There’s no advertising without pictures. There is simply no such animal.
Your activity may be outstanding. You may have produced a stunning event. You may well have made an impact. But if you didn’t take any photos – marketing-wise it is like you did nothing.
One of the biggest difficulties for nonprofits and organizations is obtaining photos. Usually, we don’t really have the budget (or time) to send a photographer to document field activities. So if we want to publish something – we depend on our staff.
Here of course the problem. For the most part, the staff members are terribly busy. After all, they are the ones who make sure that your activity is carried out. They also do not always remember to take pictures.
If so, the importance of the matter is not always clear to them. And most importantly – even when they do take pictures, not everyone knows how to take pictures. Nothing sucks more than hearing about an amazing activity but realizing that there is no way to advertise it.
So here are some ideas that will make your team send better photos:
1. Explain the “Rule of Thirds”.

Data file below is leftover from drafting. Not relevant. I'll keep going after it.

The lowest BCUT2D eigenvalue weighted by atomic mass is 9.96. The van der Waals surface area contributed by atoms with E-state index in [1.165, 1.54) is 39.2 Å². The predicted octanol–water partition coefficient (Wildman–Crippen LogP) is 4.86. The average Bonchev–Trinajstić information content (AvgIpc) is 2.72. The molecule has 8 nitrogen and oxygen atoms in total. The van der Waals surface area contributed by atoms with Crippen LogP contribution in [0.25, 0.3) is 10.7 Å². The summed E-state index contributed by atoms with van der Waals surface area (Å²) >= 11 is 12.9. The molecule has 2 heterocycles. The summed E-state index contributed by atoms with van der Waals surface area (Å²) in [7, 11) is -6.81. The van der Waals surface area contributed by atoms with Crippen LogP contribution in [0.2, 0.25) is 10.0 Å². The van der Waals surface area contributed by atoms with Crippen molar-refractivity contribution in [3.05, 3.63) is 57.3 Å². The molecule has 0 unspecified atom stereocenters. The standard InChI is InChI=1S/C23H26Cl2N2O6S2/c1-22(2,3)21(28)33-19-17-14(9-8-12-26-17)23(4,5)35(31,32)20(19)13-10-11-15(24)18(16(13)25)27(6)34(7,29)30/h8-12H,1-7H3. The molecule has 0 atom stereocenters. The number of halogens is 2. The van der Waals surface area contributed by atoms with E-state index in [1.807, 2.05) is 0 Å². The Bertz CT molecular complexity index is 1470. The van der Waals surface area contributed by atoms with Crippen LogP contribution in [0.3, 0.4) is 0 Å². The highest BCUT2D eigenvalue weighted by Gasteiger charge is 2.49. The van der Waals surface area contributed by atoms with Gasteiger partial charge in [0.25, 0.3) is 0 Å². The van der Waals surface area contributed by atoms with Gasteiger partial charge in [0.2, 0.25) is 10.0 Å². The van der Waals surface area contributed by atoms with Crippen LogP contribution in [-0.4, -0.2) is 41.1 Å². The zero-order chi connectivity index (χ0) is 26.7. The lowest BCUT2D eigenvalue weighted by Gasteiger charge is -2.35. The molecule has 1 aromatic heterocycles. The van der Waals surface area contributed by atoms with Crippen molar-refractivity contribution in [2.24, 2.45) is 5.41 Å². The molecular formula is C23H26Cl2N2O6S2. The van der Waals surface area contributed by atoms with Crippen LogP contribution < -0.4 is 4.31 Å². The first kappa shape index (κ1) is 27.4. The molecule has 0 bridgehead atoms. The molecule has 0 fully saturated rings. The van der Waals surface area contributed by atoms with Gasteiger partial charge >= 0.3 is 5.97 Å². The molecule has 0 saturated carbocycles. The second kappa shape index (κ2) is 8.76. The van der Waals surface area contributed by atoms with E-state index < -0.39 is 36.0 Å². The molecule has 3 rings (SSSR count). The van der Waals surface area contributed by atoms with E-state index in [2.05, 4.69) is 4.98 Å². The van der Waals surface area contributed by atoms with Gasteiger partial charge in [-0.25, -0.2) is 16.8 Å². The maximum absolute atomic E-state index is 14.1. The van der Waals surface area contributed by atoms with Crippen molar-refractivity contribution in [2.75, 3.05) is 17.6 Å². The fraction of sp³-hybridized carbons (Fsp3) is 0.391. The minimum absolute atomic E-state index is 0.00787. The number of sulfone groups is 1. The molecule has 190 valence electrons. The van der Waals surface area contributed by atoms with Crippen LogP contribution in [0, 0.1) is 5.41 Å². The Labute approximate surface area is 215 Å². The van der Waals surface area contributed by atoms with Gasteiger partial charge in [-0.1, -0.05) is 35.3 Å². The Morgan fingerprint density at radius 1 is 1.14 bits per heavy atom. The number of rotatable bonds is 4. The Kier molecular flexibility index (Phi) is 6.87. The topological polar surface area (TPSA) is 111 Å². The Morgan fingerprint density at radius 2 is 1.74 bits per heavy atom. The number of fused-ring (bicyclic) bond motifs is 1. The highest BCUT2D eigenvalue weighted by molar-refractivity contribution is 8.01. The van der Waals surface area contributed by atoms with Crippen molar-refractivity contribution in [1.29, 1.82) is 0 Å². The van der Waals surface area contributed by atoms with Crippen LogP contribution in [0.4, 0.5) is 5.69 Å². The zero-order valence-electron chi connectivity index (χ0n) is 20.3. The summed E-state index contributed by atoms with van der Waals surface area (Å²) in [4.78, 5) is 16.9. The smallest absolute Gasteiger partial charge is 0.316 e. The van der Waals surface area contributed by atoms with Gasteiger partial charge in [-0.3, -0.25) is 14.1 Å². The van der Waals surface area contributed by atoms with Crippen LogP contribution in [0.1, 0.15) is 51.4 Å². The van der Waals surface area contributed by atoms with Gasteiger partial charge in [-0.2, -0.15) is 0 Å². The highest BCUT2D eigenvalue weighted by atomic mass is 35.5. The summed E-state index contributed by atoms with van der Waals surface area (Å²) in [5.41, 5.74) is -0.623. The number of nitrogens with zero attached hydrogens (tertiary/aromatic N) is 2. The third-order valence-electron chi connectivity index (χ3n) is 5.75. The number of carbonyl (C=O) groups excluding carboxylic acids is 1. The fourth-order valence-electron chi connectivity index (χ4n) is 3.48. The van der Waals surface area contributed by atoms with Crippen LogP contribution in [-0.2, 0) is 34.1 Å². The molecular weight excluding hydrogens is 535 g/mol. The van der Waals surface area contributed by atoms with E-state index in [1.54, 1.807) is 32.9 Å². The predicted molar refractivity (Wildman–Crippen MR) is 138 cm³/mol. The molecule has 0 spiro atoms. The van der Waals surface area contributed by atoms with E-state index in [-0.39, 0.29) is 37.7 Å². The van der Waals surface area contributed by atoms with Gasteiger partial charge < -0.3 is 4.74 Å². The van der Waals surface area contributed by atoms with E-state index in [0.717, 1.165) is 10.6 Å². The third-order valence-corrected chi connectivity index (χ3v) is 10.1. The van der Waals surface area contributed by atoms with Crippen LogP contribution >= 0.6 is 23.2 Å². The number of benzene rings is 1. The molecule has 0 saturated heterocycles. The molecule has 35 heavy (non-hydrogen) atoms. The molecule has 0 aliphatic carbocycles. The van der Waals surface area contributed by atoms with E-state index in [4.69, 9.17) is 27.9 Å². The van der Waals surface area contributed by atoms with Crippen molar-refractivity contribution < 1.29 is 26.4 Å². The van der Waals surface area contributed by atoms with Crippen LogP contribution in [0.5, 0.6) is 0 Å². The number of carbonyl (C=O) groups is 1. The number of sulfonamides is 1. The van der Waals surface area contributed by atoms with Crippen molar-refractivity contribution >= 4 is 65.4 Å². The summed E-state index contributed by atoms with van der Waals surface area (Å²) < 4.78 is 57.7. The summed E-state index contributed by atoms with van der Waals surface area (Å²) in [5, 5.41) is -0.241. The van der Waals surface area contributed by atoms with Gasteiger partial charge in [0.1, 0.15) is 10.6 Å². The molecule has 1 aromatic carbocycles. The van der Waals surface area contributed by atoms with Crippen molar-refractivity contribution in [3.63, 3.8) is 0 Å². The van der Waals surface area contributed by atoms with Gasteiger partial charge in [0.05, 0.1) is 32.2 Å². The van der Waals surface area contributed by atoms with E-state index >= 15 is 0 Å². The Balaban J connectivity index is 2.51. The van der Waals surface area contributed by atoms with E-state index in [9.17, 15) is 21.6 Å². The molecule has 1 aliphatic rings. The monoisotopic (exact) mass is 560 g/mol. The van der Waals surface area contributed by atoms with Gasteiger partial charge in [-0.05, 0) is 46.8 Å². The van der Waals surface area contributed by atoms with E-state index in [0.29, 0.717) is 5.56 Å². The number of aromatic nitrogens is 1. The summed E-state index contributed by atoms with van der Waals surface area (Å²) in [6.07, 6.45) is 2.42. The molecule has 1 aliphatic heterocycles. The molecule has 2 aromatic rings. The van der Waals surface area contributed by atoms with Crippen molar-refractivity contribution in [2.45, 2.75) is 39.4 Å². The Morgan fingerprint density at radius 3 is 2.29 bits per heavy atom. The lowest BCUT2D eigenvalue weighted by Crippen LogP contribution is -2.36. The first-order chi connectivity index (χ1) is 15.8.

Ask the team to enable the Grid setting in their camera applications. This way they will be able to frame the pictures they take. Here is a cute blog post that explains what the rule of thirds is.
On iPhones, launch the Settings app from the Home screen. Click on “Photos and Camera”. Need to scroll down a bit to find. Tap the switch next to “Grid” to turn it on. It’s about halfway, below the camera section.
On Android, open the camera app, then go to settings, and then activate the Gridlines.
Give the team samples of the photos you like and those you don’t. This is especially important if you are looking for proper Instagram photos.
The things you photograph tend to be quite banal (e.g. photos of your office)? Encourage people to include in the image an object with eye-catching color. Even something as simple as a redshirt or a purple folder. This can enhance the effect of the image on the viewer.
Do you need a staff member to take pictures at the event, but are afraid that he may be too busy and forget? Make it a calendar item. That is, invite him to a “meeting” with the title “Take pictures of the event.” That way he will get the reminder at the right time. Of course, this only works if staff members regularly pay attention to calendar alerts.
5. Ask for info in advance
Maybe the staff members are good at submitting photos, but not at giving details?
In this case, create a simple template form to fill in the information you normally need. It can also help them figure out to whom or where to send the photos. Of course, you should always ask a question or two about where the photo was taken, and who appears in it.
If you do not always know whether to share the photo immediately or not, ask the staff to tag the photo according to usage. The best division is: “immediately”, “soon” or “evergreen” (always good to use).
Do you have any more ideas? Please do share.